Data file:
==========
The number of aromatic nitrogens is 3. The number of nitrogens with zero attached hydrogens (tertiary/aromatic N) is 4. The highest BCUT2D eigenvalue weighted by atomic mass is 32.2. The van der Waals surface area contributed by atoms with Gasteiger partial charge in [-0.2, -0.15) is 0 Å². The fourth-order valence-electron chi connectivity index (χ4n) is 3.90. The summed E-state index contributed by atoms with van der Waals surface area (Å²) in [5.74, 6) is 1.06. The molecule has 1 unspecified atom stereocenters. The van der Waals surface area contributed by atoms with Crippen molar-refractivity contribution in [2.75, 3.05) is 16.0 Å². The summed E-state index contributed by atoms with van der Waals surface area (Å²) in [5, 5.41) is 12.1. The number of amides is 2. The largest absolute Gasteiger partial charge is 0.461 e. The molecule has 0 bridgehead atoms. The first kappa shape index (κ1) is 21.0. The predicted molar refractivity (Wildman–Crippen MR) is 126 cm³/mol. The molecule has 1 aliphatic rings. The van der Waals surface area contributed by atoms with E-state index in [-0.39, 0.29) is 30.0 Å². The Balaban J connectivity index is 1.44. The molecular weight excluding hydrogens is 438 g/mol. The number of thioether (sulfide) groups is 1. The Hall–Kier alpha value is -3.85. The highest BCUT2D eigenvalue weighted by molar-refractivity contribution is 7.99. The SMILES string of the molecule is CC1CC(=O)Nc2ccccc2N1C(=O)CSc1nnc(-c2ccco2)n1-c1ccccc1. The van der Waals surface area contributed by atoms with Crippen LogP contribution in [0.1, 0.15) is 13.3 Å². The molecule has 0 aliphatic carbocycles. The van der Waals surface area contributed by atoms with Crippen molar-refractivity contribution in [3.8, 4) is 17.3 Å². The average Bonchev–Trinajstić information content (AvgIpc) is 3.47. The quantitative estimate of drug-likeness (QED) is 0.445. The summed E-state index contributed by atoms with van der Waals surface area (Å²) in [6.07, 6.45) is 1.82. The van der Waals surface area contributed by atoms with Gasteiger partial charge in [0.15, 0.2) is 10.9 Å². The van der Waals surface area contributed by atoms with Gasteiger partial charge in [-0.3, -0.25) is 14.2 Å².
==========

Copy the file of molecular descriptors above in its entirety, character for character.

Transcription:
The number of aromatic nitrogens is 3. The number of nitrogens with zero attached hydrogens (tertiary/aromatic N) is 4. The highest BCUT2D eigenvalue weighted by atomic mass is 32.2. The van der Waals surface area contributed by atoms with Gasteiger partial charge in [-0.2, -0.15) is 0 Å². The fourth-order valence-electron chi connectivity index (χ4n) is 3.90. The summed E-state index contributed by atoms with van der Waals surface area (Å²) in [5.74, 6) is 1.06. The molecule has 1 unspecified atom stereocenters. The van der Waals surface area contributed by atoms with Crippen molar-refractivity contribution in [2.75, 3.05) is 16.0 Å². The summed E-state index contributed by atoms with van der Waals surface area (Å²) in [5, 5.41) is 12.1. The number of amides is 2. The largest absolute Gasteiger partial charge is 0.461 e. The molecule has 0 bridgehead atoms. The first kappa shape index (κ1) is 21.0. The predicted molar refractivity (Wildman–Crippen MR) is 126 cm³/mol. The molecule has 1 aliphatic rings. The van der Waals surface area contributed by atoms with E-state index in [-0.39, 0.29) is 30.0 Å². The Balaban J connectivity index is 1.44. The molecular weight excluding hydrogens is 438 g/mol. The number of thioether (sulfide) groups is 1. The Hall–Kier alpha value is -3.85. The highest BCUT2D eigenvalue weighted by molar-refractivity contribution is 7.99. The SMILES string of the molecule is CC1CC(=O)Nc2ccccc2N1C(=O)CSc1nnc(-c2ccco2)n1-c1ccccc1. The van der Waals surface area contributed by atoms with Crippen LogP contribution in [0.1, 0.15) is 13.3 Å². The molecule has 0 aliphatic carbocycles. The van der Waals surface area contributed by atoms with Crippen molar-refractivity contribution in [3.8, 4) is 17.3 Å². The average Bonchev–Trinajstić information content (AvgIpc) is 3.47. The quantitative estimate of drug-likeness (QED) is 0.445. The summed E-state index contributed by atoms with van der Waals surface area (Å²) in [6.07, 6.45) is 1.82. The van der Waals surface area contributed by atoms with Gasteiger partial charge in [0.15, 0.2) is 10.9 Å². The van der Waals surface area contributed by atoms with Gasteiger partial charge in [-0.3, -0.25) is 14.2 Å².